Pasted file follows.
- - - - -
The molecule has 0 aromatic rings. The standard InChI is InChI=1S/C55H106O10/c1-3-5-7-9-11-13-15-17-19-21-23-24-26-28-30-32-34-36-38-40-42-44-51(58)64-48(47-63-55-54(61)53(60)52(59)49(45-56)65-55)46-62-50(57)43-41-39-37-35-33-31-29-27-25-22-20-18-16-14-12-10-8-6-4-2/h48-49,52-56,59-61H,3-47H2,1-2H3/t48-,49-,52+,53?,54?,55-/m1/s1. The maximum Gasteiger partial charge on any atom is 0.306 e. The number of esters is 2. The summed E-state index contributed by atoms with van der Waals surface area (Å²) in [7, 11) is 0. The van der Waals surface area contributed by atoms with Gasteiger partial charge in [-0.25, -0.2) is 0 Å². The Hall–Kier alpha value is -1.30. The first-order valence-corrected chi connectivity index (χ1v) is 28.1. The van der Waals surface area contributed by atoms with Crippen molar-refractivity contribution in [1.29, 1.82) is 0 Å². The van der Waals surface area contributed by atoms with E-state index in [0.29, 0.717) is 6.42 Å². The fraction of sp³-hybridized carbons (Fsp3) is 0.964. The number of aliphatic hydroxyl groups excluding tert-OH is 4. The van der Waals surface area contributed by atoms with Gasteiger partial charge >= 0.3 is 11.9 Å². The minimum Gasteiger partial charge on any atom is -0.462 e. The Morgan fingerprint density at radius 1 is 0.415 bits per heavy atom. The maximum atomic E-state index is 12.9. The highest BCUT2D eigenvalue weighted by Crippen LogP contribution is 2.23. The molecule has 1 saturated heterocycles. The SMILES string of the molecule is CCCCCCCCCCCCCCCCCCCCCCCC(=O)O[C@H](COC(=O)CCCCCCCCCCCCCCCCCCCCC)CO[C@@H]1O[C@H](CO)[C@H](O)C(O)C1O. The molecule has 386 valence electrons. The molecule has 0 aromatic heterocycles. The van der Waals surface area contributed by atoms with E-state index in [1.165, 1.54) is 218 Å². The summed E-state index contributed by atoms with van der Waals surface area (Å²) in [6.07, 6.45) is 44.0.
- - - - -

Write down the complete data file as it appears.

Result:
The molecule has 0 aromatic rings. The standard InChI is InChI=1S/C55H106O10/c1-3-5-7-9-11-13-15-17-19-21-23-24-26-28-30-32-34-36-38-40-42-44-51(58)64-48(47-63-55-54(61)53(60)52(59)49(45-56)65-55)46-62-50(57)43-41-39-37-35-33-31-29-27-25-22-20-18-16-14-12-10-8-6-4-2/h48-49,52-56,59-61H,3-47H2,1-2H3/t48-,49-,52+,53?,54?,55-/m1/s1. The maximum Gasteiger partial charge on any atom is 0.306 e. The number of esters is 2. The summed E-state index contributed by atoms with van der Waals surface area (Å²) in [7, 11) is 0. The van der Waals surface area contributed by atoms with Gasteiger partial charge in [-0.25, -0.2) is 0 Å². The Hall–Kier alpha value is -1.30. The first-order valence-corrected chi connectivity index (χ1v) is 28.1. The van der Waals surface area contributed by atoms with Crippen molar-refractivity contribution in [1.29, 1.82) is 0 Å². The van der Waals surface area contributed by atoms with E-state index in [0.29, 0.717) is 6.42 Å². The fraction of sp³-hybridized carbons (Fsp3) is 0.964. The number of aliphatic hydroxyl groups excluding tert-OH is 4. The van der Waals surface area contributed by atoms with Gasteiger partial charge >= 0.3 is 11.9 Å². The minimum Gasteiger partial charge on any atom is -0.462 e. The Morgan fingerprint density at radius 1 is 0.415 bits per heavy atom. The maximum atomic E-state index is 12.9. The highest BCUT2D eigenvalue weighted by Crippen LogP contribution is 2.23. The molecule has 1 saturated heterocycles. The SMILES string of the molecule is CCCCCCCCCCCCCCCCCCCCCCCC(=O)O[C@H](COC(=O)CCCCCCCCCCCCCCCCCCCCC)CO[C@@H]1O[C@H](CO)[C@H](O)C(O)C1O. The molecule has 386 valence electrons. The molecule has 0 aromatic heterocycles. The van der Waals surface area contributed by atoms with E-state index in [1.165, 1.54) is 218 Å². The summed E-state index contributed by atoms with van der Waals surface area (Å²) in [6.07, 6.45) is 44.0.